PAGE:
Water is introduced into the mixing loop 24 (FIG. 1) via the centrifugal pump 22, and is controlled and metered by the throttling flow valve 20. The beginning stages of activation or pre-blend stage occurs inside the centrifugal pump assembly 22 when it receives a fed back mixture of polymer and water at 68.
The pump 22 is operated in the manner described by the pump manufacturer to deliver 100-gallons per minute, but the diameter of the impeller is reduced until the delivery is only 20 gallons per minute. Thus, in this particular example, the pump continues to be operated in the manner which the manufacturer suggests for 100-gallons per minute. However, since the centrifugal pump has been derated by a factor of 5 (i.e. derated from 100-to-20-gallons per minute), the increased impeller speed, which is normally required to deliver 100-gallons per minute, imparts a higher level of energy to the mixed fluid without increasing the delivered volume of fluid output.
A variable speed, positive displacement pump 28 introduces the unactivated neat emulsion polymer into hole 40, then through the premix manifold 26 and the mixing loop 24. Pump 28 delivers the polymer at a rate which achieves a range of desired concentrations. A calibration column (not shown) is provided to correlate the variable speed pump 28 to its capability in order to deliver the unactivated polymer at a rate which accurately obtains the desired concentration.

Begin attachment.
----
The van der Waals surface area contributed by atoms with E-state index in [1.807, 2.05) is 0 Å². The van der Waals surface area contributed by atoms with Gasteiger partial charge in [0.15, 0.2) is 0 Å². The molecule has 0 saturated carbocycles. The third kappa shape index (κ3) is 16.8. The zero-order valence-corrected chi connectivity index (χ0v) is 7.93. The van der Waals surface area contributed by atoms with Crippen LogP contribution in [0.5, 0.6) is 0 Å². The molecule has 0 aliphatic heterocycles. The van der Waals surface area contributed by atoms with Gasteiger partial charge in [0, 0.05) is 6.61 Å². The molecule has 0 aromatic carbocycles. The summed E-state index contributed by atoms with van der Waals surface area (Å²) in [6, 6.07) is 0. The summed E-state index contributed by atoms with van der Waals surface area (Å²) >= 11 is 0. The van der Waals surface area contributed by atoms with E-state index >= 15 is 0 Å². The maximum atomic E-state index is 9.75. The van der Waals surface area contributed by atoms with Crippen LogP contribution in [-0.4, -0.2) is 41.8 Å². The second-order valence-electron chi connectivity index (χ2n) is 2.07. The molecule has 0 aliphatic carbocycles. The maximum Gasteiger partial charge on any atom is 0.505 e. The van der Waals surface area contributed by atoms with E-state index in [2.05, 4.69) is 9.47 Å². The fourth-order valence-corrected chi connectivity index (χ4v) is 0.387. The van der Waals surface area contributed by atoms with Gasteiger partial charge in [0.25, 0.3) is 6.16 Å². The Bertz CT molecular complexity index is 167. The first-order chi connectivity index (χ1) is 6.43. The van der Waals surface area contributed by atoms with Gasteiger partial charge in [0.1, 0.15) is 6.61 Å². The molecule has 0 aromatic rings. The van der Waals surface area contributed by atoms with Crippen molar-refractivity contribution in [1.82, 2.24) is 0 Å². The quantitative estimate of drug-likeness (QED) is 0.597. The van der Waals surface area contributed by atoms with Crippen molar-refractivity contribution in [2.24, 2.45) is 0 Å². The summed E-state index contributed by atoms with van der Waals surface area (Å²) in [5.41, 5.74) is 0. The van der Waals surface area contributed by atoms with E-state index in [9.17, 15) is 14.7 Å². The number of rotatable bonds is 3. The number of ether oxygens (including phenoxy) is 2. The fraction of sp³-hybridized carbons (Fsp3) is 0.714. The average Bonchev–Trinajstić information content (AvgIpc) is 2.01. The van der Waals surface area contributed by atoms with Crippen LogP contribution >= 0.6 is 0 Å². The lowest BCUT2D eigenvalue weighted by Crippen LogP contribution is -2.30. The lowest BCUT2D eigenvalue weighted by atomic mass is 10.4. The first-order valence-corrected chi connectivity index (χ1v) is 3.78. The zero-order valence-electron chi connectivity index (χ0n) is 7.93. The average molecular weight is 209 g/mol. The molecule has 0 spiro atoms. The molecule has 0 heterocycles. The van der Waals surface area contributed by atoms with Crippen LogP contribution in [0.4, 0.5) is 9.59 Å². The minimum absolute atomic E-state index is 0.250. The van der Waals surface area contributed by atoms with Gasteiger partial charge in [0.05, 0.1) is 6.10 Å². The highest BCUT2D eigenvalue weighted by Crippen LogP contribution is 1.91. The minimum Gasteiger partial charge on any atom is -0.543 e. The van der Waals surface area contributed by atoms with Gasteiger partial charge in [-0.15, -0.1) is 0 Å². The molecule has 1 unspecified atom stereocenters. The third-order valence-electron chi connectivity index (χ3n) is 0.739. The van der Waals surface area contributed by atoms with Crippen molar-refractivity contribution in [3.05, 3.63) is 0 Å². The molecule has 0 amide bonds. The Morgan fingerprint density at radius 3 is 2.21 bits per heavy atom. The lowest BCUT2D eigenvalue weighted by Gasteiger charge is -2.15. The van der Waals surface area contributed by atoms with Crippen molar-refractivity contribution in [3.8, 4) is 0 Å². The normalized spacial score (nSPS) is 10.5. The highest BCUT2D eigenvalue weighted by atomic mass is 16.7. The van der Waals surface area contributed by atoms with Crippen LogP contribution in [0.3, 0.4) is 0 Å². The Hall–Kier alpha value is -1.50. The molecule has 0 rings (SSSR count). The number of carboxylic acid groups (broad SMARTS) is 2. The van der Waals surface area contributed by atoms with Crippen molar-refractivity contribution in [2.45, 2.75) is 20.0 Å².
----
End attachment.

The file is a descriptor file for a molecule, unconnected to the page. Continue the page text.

A first portion of the mixed water and polymer solution is recycled, via line 68, loop 24, back through the premix manifold 26 and the booster module (centrifugal pump 22) which continues to boost the activation level of the polymer.
The final stage of polymer activation acts on a second portion of the mixed water and polymer and is controlled by the mixing pressure regulator 30. The portion of this polymer/water solution passing through the regulator 30 experiences a sudden pressure drop which fully activates the solution. This pressure drop is adjustable and represents an important factor in achieving fully activated polymer molecules.